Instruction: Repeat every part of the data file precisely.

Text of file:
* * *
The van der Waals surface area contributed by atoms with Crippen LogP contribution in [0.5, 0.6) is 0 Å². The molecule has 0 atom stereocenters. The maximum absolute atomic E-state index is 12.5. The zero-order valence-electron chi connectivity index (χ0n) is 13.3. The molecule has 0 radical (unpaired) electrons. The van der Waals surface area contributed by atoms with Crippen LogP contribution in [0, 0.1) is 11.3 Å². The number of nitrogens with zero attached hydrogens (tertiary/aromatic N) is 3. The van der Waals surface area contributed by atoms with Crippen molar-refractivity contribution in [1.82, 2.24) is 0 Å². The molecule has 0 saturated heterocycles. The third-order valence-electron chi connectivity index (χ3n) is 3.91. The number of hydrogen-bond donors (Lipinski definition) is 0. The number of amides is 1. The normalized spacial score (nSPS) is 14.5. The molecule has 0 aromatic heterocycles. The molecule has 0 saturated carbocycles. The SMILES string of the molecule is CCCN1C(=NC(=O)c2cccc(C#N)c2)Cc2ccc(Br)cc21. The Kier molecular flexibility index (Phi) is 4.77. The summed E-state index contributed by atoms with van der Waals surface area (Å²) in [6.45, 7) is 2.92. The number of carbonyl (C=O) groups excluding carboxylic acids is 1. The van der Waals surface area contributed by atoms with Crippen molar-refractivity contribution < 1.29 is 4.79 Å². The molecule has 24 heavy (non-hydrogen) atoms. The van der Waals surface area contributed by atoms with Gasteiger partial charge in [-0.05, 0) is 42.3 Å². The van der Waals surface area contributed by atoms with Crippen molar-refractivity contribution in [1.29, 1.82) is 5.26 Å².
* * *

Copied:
The van der Waals surface area contributed by atoms with Crippen LogP contribution in [0.5, 0.6) is 0 Å². The molecule has 0 atom stereocenters. The maximum absolute atomic E-state index is 12.5. The zero-order valence-electron chi connectivity index (χ0n) is 13.3. The molecule has 0 radical (unpaired) electrons. The van der Waals surface area contributed by atoms with Crippen LogP contribution in [0, 0.1) is 11.3 Å². The number of nitrogens with zero attached hydrogens (tertiary/aromatic N) is 3. The van der Waals surface area contributed by atoms with Crippen molar-refractivity contribution in [1.82, 2.24) is 0 Å². The molecule has 0 saturated heterocycles. The third-order valence-electron chi connectivity index (χ3n) is 3.91. The number of hydrogen-bond donors (Lipinski definition) is 0. The number of amides is 1. The normalized spacial score (nSPS) is 14.5. The molecule has 0 aromatic heterocycles. The molecule has 0 saturated carbocycles. The SMILES string of the molecule is CCCN1C(=NC(=O)c2cccc(C#N)c2)Cc2ccc(Br)cc21. The Kier molecular flexibility index (Phi) is 4.77. The summed E-state index contributed by atoms with van der Waals surface area (Å²) in [6.45, 7) is 2.92. The number of carbonyl (C=O) groups excluding carboxylic acids is 1. The van der Waals surface area contributed by atoms with Crippen molar-refractivity contribution < 1.29 is 4.79 Å². The molecule has 24 heavy (non-hydrogen) atoms. The van der Waals surface area contributed by atoms with Gasteiger partial charge in [-0.05, 0) is 42.3 Å². The van der Waals surface area contributed by atoms with Crippen molar-refractivity contribution in [1.29, 1.82) is 5.26 Å².